How to Get a Mortgage With Poor Credit
If you’re tired of renting, but don’t have great credit, don’t give up hope! Yes, it is actually possible to obtain a home loan with poor credit. Lenders know that not everyone has perfect finances. Life happens! Having a low credit score shouldn’t keep you from owning your dream home. Rest assured, there are options out there that you can take advantage of. Hopefully one of these options will help you qualify for a mortgage of your own.
Below is a quick guide to help you find opportunities for a mortgage, even if you do have a low credit score. Your new property could be just a few applications away.
What Exactly is “Poor Credit”
Experian, one of the three main credit bureaus, designates credit scores of 300 to 579 as “poor” and 580 to 669 as “fair.” The good news is that mortgage lenders typically look at the bigger picture. They just use your credit score as a starting point. They may also consider your debt-to-income ratio, how much money you’re able to put down on a mortgage, and any other entries that appear on your credit report. This includes both positive and negative entries that may affect your ability to obtain a loan. So don’t get discouraged if your credit score isn’t 700 or above.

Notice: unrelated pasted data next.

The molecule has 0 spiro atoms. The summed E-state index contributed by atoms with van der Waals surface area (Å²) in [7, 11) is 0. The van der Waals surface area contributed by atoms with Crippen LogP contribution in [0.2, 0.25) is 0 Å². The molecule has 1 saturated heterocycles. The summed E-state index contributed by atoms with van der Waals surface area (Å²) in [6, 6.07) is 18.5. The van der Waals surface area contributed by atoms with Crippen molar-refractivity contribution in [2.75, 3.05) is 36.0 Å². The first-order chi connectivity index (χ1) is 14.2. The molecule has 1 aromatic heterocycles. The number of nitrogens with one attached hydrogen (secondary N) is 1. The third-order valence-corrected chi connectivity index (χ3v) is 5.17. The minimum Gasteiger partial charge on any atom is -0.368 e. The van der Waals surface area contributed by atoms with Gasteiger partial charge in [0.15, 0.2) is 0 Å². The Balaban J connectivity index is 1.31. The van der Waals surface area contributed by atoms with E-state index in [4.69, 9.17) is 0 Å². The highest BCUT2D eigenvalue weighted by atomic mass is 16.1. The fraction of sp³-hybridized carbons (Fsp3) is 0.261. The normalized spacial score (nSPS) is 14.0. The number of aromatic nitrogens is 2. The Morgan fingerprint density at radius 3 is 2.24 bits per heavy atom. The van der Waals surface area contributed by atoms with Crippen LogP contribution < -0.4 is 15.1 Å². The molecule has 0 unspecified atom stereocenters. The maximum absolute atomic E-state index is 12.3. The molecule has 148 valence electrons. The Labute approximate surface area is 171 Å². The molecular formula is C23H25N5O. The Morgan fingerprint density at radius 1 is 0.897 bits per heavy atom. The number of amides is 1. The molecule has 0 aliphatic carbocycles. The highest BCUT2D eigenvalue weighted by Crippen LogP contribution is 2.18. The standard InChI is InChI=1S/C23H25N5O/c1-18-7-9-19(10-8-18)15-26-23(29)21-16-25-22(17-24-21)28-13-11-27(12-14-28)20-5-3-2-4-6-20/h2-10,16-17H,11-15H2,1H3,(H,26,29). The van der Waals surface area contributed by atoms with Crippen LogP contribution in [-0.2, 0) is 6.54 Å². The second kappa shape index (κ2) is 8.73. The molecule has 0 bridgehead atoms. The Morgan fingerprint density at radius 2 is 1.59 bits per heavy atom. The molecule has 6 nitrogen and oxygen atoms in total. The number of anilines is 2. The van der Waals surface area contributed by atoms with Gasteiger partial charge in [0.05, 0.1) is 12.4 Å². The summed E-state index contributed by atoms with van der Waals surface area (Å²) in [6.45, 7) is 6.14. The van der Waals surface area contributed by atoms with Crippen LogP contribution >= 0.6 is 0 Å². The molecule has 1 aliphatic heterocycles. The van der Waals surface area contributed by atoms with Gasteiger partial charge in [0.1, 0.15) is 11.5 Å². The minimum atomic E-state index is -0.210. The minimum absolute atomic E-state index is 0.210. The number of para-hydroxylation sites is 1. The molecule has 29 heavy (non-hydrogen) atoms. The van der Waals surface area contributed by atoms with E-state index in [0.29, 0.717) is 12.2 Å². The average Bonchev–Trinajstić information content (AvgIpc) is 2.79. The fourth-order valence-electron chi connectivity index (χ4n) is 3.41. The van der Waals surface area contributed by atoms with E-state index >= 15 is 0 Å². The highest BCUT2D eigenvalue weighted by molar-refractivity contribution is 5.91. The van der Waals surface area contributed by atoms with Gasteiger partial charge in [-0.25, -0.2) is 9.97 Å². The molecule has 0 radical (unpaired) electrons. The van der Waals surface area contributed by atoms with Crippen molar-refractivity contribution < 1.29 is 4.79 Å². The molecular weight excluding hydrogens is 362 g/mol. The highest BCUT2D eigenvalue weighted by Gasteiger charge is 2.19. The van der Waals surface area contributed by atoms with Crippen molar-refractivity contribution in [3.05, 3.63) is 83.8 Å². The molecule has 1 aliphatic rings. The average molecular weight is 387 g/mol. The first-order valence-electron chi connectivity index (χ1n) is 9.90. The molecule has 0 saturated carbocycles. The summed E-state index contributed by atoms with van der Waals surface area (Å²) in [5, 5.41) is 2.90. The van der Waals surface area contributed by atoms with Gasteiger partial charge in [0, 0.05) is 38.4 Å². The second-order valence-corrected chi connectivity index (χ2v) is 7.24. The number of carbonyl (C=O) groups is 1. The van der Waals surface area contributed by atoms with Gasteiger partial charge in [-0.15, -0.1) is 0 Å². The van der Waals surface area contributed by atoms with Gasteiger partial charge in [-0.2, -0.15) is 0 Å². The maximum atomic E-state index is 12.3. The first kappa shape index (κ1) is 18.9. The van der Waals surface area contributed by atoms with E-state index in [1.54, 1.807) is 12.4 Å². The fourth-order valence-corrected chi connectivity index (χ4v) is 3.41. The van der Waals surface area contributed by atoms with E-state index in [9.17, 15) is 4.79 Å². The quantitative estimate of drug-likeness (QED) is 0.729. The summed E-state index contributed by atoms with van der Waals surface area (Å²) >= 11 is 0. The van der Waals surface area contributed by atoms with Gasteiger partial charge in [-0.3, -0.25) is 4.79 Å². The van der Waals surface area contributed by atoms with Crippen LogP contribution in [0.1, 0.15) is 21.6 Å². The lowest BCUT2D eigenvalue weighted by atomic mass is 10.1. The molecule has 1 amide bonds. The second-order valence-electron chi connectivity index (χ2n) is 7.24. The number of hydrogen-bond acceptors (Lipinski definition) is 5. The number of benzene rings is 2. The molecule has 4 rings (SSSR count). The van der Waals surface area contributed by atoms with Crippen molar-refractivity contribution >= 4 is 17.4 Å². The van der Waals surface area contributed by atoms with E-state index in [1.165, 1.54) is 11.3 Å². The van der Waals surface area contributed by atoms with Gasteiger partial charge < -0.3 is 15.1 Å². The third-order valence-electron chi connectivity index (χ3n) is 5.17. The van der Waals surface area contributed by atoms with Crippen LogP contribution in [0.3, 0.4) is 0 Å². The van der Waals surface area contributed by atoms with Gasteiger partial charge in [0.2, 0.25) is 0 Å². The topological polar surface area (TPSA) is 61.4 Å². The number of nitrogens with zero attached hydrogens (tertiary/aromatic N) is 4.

How Poor Credit Affects Your Mortgage
We mentioned before that those with poor credit should expect higher interest rates. But what else can you expect if you’re applying for a mortgage with a less-than-perfect score?
The name of the game is offsetting your score. That means you’ll want to be able to pony up some extra cash for a hefty down payment. Think of it as a tangible way for a lender to trust you’ll make your payments on-time.
You may also need to provide rent history. This could be a good addition to your mortgage application if you don’t have a lot of credit history. Sometimes low credit scores are just a reflection of credit that has yet to grow. Let’s face it, credit is something you build over time with good financial behavior. A low credit score might be the result of a short credit history, not necessarily from a series terrible financial decisions.
Finally, you may need to find a cosigner. This is simply another way to let the lender know that you’re serious, as the cosigner backs you up. However, they will be responsible for the payments if you can’t make them (and their credit report will be affected too). Choose your cosigner wisely.